Here in this article, Helen Mirren takes exception to having school children read Shakespeare, as opposed to being introduced to it via a live performance, or at least a film.
I agree in principle. Certainly introducing Shakespeare strictly as text has its advantages. I'll never deny that. And once students get to high school, it can and probably should be a large part of studying the Bard.
Even then, if one's only goal is to introduce textual analysis and iambic pentameter and other linguistic subjects to a student. And while there is nothing wrong with that approach, (I study such things myself informally, I think as an introductory approach, it misses a great deal of the point.
Shakespeare's plays are scripts. Intended from the very beginning to be performed. They existed for the benefit of actors, and not readers. That is not to say that English scholars have no business dissecting them, but if one's ultimate goal is to introduce Shakespeare itself to young people, as opposed to merely introducing the literary devices he may (or may not) have employed in his story telling, there is a great advantage to having a performance be one of the first exposures to the Bard a student experiences.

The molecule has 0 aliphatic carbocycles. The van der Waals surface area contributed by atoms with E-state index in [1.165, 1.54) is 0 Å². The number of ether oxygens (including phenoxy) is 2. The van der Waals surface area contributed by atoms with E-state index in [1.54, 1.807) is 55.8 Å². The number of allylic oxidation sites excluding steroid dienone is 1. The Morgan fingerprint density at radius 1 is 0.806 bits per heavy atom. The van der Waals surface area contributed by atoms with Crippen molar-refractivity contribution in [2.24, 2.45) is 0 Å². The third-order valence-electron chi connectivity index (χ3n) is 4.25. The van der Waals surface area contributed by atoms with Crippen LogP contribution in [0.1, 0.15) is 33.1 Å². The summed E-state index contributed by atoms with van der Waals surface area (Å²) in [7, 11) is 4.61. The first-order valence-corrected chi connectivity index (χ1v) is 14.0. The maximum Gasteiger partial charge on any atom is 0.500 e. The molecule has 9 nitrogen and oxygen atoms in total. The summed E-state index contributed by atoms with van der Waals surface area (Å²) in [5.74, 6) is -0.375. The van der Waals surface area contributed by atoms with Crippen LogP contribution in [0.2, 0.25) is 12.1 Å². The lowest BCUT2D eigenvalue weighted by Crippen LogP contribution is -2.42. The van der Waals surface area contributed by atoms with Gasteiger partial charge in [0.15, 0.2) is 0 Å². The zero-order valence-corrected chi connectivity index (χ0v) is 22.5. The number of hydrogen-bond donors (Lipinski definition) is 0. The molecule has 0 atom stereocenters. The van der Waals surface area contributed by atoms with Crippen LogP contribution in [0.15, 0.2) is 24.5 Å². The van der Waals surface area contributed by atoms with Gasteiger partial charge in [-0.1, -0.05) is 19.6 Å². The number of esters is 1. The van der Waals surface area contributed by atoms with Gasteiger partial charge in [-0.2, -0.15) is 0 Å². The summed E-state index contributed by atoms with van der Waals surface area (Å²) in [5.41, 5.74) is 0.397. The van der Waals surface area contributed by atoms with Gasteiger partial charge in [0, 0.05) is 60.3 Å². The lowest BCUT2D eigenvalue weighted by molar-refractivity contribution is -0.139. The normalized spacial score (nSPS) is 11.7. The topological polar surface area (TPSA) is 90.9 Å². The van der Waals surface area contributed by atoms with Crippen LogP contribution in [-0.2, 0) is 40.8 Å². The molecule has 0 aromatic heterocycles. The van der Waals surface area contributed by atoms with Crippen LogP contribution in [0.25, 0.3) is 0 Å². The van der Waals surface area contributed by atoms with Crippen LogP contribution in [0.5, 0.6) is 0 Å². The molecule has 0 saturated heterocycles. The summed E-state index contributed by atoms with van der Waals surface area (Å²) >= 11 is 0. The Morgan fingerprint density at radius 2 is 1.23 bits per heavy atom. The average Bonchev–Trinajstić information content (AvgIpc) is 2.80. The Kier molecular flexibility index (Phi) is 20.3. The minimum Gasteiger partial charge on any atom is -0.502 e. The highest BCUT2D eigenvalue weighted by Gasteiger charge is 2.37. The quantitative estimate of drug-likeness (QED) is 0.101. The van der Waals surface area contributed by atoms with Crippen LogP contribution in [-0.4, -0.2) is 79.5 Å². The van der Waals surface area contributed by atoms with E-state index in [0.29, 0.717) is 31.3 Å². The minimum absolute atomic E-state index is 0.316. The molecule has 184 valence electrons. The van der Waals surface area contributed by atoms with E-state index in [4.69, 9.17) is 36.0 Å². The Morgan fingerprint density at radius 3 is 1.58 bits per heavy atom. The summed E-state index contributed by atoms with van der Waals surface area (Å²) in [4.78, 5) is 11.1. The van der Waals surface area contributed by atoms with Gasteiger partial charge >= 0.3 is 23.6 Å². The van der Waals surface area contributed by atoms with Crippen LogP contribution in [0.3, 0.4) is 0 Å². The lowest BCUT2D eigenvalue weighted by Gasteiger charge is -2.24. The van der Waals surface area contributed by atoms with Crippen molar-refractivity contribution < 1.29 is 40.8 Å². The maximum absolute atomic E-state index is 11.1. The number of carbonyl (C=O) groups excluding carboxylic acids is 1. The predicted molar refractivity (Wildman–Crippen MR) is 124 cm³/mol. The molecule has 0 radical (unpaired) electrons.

I say "one of" because I wouldn't rely 100% on a "cold viewing" in order to introduce students to Shakespeare. A primer on his language and vocabulary would be in order before exposing them to an actual production. A brief discussion of how we believe his plays were staged originally would not hurt either. For I do not, as many do, believe that a "perfect" performance of a Shakespeare play will make all of the unfamiliar language suddenly clear to the totally uninitiated. The Bard was brilliant, but he was not magical. Those four centuries between his time and ours cannot simply be ignored. (Though many companies believe Shakespeare is only ever confusing because it is not performed properly, and that's bogus.)
Still, I favor de-emphasizing textual analysis in favor of viewing of performance for the earliest of Shakespeare exposure. I am, after all, an actor, and Romeo and Juliet first and foremost is in fact a script, not a novel.
And if Helen said it, it can't be that off the wall of a concept, can it?